Foreign operations

IBM has its Japan headquarters in Ch.[34]

Former economic operations

Dai-ichi Kikaku Senden Co., Ltd. opened in Ch in Ginza, Ch in December 1951. In January 1958 the company relocated to a new headquarters in Ginza. The company moved to another headquarters in Ginza in September 1961 and its name changed to Dai-ichi Kikaku Co. Ltd. In November 1974, after growth, the company moved to another headquarters in Ginza. In November 1981 Dai-ichi Kikaku moved its head office to a facility in Ginza and a facility in Uchisaiwaich?, Chiyoda. The headquarters of Asatsu moved to Ginza in July 1995. Asatsu and Dai-ichi Kikaku merged into Asatsu-DK on January 1, 1999.[35]

In the late 1990s GeoCities Japan was headquartered in the Nihonbashi Hakozaki Building in Nihonbashi.[36]

Tokyopop maintained its Japanese headquarters in Mid-Tower of the Tokyo Towers.[37]

Politics and government

Chuo is run by a city assembly of 30 elected members. The current mayor is Yoshihide Yada, an independent backed Liberal Democratic Party and Komeito.




At Tokyo Station, six Shinkansen, seven ordinary railway, and one subway line serve Ch. In addition, three Toei subway lines stop at various stations throughout the ward.


Shuto Expressway


Public elementary and middle schools in Ch are operated by the Ch City Board of Education. Public high schools are operated by the Tokyo Metropolitan Government Board of Education.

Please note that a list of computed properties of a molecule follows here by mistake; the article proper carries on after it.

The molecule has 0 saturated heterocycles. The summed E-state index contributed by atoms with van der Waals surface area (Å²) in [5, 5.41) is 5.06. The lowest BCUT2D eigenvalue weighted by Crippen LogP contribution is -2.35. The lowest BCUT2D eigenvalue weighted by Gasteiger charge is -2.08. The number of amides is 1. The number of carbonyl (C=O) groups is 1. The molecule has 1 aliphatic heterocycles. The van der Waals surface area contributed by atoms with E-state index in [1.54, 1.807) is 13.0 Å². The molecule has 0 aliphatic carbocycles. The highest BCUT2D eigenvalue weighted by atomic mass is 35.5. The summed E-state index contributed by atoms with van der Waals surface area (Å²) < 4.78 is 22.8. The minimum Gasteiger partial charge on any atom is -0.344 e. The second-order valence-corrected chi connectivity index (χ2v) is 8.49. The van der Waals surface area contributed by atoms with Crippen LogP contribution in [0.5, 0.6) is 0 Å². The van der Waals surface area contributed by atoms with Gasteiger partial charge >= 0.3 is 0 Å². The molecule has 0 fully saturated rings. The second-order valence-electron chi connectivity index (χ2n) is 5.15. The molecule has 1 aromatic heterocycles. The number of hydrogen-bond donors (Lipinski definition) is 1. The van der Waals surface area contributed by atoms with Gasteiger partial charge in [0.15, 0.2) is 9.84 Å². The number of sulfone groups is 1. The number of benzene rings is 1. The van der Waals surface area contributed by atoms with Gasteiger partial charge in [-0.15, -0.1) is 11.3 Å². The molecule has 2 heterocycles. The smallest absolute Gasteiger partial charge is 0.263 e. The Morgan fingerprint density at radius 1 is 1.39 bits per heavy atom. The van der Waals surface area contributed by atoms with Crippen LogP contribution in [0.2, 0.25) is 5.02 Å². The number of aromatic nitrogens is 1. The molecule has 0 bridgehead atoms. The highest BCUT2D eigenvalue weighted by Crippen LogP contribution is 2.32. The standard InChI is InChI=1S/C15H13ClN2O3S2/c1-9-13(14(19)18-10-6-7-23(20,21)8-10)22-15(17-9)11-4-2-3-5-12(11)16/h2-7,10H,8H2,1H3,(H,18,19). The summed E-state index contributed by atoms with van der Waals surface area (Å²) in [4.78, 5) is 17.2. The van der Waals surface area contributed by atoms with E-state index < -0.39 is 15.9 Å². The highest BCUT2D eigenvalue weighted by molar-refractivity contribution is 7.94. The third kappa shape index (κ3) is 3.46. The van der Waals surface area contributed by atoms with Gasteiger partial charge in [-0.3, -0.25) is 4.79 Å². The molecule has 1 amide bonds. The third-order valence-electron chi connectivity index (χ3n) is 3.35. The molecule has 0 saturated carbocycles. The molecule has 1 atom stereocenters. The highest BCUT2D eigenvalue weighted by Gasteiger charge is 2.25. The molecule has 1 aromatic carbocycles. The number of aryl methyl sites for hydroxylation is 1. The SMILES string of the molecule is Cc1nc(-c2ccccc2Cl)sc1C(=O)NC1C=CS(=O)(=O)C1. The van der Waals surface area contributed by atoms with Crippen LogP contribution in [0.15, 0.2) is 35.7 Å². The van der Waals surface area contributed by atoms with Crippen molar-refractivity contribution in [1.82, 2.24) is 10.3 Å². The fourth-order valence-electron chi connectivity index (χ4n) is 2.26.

1. ^ Kokushi Daijiten Iinkai. Kokushi Daijiten (in Japanese). Vol. 4, page 842 (1983 ed.).
  2. ^ "Company Data Archived 2009-02-05 at the Wayback Machine". Ricoh. Retrieved on January 13, 2009.
  3. ^ "Topics - Annual Report 2006". Ricoh. Retrieved on January 13, 2009.
  4. ^ "Outline of Ricoh". Ricoh. May 16, 1997. Retrieved on January 13, 2009.
  5. ^ "Company Data Archived 2009-02-05 at the Wayback Machine". Ricoh. Retrieved on January 13, 2009.
  6. ^ "Corporate Profile". Sumitomo Corporation. Retrieved on January 26, 2009.
  7. ^ "Daiichi Sankyo Company Profile". Retrieved 2014.
  8. ^ "Corporate Data ". Oji Holdings Corporation. Retrieved on March 21, 2014.
  9. ^ "Corporate Data". Hokuetsu Corporation. Retrieved on December 18, 2018.
  10. ^ "Corporate Data Archived 2011-05-29 at the Wayback Machine". J. Front Retailing. Retrieved on December 15, 2010. "Office : 1-1, Yaesu 2-chome, Chuo-ku, Tokyo "
  11. ^ ?. Asahi Shimbun. Retrieved 2010.
  12. ^ ?. Nihon Ad Systems. Retrieved 2010.
  13. ^ "Company Profile." Mitsui E&S. Retrieved on May 28, 2018.
  14. ^ "Toward the realization of "Ajinomoto Group Zero Emissions" Chuo Ace Logistics Corporation achieves "Green Management Certification" Chuo Ace Logistics Corporation promotes environmentally friendly logistics". Ajinomoto. Retrieved on February 12, 2010.
  15. ^ "Corporate Data". Mitsui Fudosan. Retrieved on May 19, 2009.
  16. ^ "Nomura Group". Nomura Group. Retrieved on May 30, 2010.